Wiley's Wisdom

Joy: From the Ground Up

Let The Worry Go October 18, 2013

It’s nothing new. Most of us are quite accustomed to it, in fact. Cold Wisconsin winter is no longer a possibility. It’s knocking at our proverbial back door.

I realized it tonight while I was outside in the 40-something evening air. It took my little doggie breath away. In the spring, people would be flinging aside their winter jackets for shorts and flip flops in this weather. Today on the other hand had people layering up with jackets and scarves. Ah, the magic of perspective.

We’ve gotten a bit spoiled with above-average highs in my part of the world, so I think it’s taking some people by surprise. It definitely woke me up enough so that my doggie thoughts started racing with concern. My little person is going to be born in the midst of the coldest time of year around here. January. And that crib contraption will not allow me any amount of nighttime snuggling. Then how on Earth will I keep this precious little person warm?It Looks Warm

That’s when I discovered it. Baby Alexis’ mom Jessica’s gift to my little person. It’s like a tiny cloud. A baby blankie. With a little picture of me on it! Well, not actually a picture of me, but the resemblance is uncanny. I was overcome with relief that even if I can’t keep the baby warm, a little piece of my heart can through that blankie. It wasn’t all that long ago I was gifted my birthday blankie, which I hold dear to my heart as a symbol of connection between my past and present. Well, in this blankie I see my future. And it looks warm.

“Instead of fretting about getting everything done, why not simply accept that  being alive means having things to do?” challenges American sociologist Martha Beck. “Then drop into full engagement with  whatever you’re doing, and let the worry go.”

It’s nothing new to us Wisconsinites. Winter is coming, and with it comes chilly nights. We should be used to it by now. I guess the real problem is the recurring worry I have about the care and protection of the baby. But life has taught me the importance of living in the moment, and that philosophy doesn’t leave much room for concern. Especially when there is cuddling involved.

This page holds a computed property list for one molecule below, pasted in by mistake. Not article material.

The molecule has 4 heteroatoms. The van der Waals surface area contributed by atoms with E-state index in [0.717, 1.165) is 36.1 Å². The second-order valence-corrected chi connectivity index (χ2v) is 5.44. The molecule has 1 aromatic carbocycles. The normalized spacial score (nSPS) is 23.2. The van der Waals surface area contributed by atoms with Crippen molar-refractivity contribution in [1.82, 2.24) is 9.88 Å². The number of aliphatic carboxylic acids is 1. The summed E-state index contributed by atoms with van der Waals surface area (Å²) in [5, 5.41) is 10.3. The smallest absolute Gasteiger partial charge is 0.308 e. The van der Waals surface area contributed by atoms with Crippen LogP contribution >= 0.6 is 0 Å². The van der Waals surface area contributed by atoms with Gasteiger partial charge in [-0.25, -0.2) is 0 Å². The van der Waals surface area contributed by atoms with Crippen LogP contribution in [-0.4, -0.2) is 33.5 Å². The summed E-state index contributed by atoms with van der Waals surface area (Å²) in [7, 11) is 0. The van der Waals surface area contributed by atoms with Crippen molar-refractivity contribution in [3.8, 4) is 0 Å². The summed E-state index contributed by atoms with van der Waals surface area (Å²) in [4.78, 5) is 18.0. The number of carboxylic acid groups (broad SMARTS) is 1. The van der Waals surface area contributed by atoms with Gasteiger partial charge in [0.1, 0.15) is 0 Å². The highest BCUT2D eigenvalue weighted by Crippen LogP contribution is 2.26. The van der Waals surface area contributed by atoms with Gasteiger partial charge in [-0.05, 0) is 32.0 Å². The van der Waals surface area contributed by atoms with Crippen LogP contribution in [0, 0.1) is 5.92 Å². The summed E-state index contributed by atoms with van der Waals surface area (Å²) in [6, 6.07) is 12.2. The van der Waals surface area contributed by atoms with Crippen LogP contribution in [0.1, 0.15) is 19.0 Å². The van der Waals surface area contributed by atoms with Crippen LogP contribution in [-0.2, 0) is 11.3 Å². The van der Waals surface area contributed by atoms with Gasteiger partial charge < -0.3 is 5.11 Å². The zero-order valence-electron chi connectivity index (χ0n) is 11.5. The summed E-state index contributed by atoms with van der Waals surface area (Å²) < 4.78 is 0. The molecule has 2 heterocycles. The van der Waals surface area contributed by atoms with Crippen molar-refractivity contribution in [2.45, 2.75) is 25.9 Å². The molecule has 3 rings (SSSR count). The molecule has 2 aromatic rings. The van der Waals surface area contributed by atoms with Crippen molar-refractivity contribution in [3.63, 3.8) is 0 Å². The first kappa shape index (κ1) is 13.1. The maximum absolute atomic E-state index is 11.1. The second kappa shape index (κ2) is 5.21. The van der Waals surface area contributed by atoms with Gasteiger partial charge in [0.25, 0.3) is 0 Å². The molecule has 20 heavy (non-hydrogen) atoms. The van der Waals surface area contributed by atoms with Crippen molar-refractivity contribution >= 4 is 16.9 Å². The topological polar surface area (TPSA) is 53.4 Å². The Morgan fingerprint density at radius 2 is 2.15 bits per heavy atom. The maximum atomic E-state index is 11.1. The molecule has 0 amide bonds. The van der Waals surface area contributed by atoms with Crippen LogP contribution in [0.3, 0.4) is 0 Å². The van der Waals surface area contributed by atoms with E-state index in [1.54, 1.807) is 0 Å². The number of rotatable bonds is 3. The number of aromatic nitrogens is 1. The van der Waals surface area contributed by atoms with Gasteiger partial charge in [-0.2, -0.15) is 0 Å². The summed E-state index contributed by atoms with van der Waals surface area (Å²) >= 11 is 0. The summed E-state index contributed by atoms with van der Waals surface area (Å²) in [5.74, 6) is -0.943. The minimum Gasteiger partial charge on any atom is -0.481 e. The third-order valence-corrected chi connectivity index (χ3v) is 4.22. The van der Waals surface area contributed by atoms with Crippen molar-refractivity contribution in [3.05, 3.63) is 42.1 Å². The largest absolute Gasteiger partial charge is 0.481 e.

Related posts

My Bittersweet Birthday Blankie – http://wileyschmidt.com/2013/05/21/my-bittersweet-birthday-blankie/

 

A Shower of Gold October 9, 2013

Sometimes I want it. Badly. Other times I’m overcome with relief that I never really have to worry about it. This thing called money offers me a variety of emotional responses. Lately I’ve been struggling with the realization that while I am blessed not to have to worry about it, it doesn’t go unnoticed. Instead my people worry about it. A lot.

Money, money money. It used to come up occasionally, but the frequency has increased lately as preparations continue for my new little person. And its never really a happy conversation. Not that there is arguing or fighting, but us canines have a sense for things like stress and tension.Its just money

It happened again today. I overheard them talking about it and I was overcome with longing. I wanted money. I wanted to buy them all the nice things for the little person they keep talking about like a travel system (whatever that is) and a mobile for the crib. I wanted to give them everything they think they want.

But that’s just it. Wants are not always needs. And needs are not always wants. It sure would be nice if I somehow had all kinds of money to spend on these things. But that’s all they are – things. Just things. Things don’t create happiness, no matter how necessary they seem. Moments of real joy begin in the heart, not the mind.